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Wall Street Analysts Report Fraud, Win Multi-Million Dollar SEC Award
Jordan Thomas Whistleblower Clients Credit Ability to Report Anonymously
FOR IMMEDIATE RELEASE – New York, NY – September 1, 2020 — The Securities and Exchange Commission today announced that it awarded two financial analysts more than $2.5 million for reporting misconduct at Orthofix International N.V. As a result of the whistleblowers’ high-quality tip, in 2017, Orthofix and three former executives settled with the SEC for $8.37 million, to be distributed to harmed investors. The outside analysts were granted 30% of the monetary sanctions collected, the maximum amount permitted under the SEC’s program.
The whistleblowers conducted sophisticated analyses of publicly available information to support their suspicions that Orthofix, a leading medical device company, was engaging in widespread accounting fraud. They were represented by Jordan Thomas, who used private investigators to corroborate their findings. According to the SEC’s final order, from 2011-2013, Orthofix engaged in “channel stuffing,” materially inflating its earnings by distributing more product than its customers needed. The company also engaged in various other forms of improper accounting in separate transactions.
“These analysts could have ignored their hunches and remained silent—like so many others on Wall Street. Instead, they applied formidable analytical skills to connect the dots for the SEC and protect innocent investors. Imagine what would happen if others follow their lead,” remarked Jordan A. Thomas, an SEC veteran and chair of a prominent whistleblower representation team. “In this case, the great mystery has always been where were the company’s lawyers, accountants and compliance professionals. Investors deserve more from gatekeepers.”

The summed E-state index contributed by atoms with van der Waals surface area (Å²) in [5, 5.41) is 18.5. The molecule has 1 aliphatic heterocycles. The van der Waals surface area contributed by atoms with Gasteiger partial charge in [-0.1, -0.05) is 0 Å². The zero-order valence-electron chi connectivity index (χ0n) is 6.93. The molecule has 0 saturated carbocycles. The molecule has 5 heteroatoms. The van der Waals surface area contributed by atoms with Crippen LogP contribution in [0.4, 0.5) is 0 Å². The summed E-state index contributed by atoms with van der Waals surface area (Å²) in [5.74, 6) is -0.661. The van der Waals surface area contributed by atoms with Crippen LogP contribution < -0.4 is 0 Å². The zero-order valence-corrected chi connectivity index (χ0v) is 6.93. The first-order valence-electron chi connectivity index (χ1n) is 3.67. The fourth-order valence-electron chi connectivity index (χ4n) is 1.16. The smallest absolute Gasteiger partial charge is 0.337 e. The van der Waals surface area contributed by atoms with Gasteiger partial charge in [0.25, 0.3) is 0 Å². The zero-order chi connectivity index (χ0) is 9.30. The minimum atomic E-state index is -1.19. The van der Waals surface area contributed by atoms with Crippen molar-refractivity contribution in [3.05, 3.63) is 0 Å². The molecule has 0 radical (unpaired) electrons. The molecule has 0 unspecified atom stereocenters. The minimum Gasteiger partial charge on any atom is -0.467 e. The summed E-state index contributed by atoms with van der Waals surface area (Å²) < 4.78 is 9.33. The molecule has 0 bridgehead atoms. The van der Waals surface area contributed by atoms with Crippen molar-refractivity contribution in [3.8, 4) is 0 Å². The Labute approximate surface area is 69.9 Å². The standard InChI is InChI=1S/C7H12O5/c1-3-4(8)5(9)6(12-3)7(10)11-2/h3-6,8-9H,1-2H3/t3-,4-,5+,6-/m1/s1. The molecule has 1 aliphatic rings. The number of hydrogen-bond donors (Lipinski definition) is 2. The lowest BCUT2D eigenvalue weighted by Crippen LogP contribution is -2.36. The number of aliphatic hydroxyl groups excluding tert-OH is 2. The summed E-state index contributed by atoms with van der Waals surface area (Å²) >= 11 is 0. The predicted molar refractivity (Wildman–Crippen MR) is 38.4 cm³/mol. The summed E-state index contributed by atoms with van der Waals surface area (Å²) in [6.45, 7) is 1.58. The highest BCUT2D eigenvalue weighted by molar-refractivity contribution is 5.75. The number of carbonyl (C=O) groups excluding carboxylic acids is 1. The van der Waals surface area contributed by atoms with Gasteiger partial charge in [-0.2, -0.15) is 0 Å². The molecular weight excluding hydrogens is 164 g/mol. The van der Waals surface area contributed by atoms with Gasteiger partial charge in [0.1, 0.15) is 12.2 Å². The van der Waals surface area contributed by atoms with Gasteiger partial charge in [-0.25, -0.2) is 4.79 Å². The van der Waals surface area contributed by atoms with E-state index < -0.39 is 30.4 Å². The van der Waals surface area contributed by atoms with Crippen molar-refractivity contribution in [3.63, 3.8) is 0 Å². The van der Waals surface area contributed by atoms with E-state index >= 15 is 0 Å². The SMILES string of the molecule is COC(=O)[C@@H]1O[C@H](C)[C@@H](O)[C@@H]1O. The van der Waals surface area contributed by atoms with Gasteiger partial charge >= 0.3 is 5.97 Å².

“We still can’t believe it. When we reported, we knew the numbers didn’t add up, but we doubted that the SEC would do anything about it,” noted the anonymous whistleblowers who used the aliases Mr. Smith and Mr. Jones. “We were wrong about that. The SEC took our analysis and ran with it. Equally important, we were able to remain anonymous – which is crucial in our industry.”
The SEC has awarded approximately $510 million to whistleblowers since issuing its first award in 2012. All award payments are made from an investor protection fund that is financed by sanctions collected by the SEC. Whistleblowers who report to the SEC can do so anonymously when working with counsel.
A principal architect of the SEC Whistleblower Program, Thomas subsequently entered private practice and established a team that today boasts more than 100 years of combined experience as senior SEC prosecutors. On behalf of corporate whistleblowers across the world, its attorneys have secured landmark results, including an $83 million bounty in a single action, the largest award in the program’s history; and have represented the first officer of a public company to win an SEC whistleblower award, the first SEC whistleblower given criminal immunity, and the first SEC whistleblower to receive an award due to retaliation. To date, the SEC has recovered more than $1 billion from misconduct reported by clients of Thomas and his team.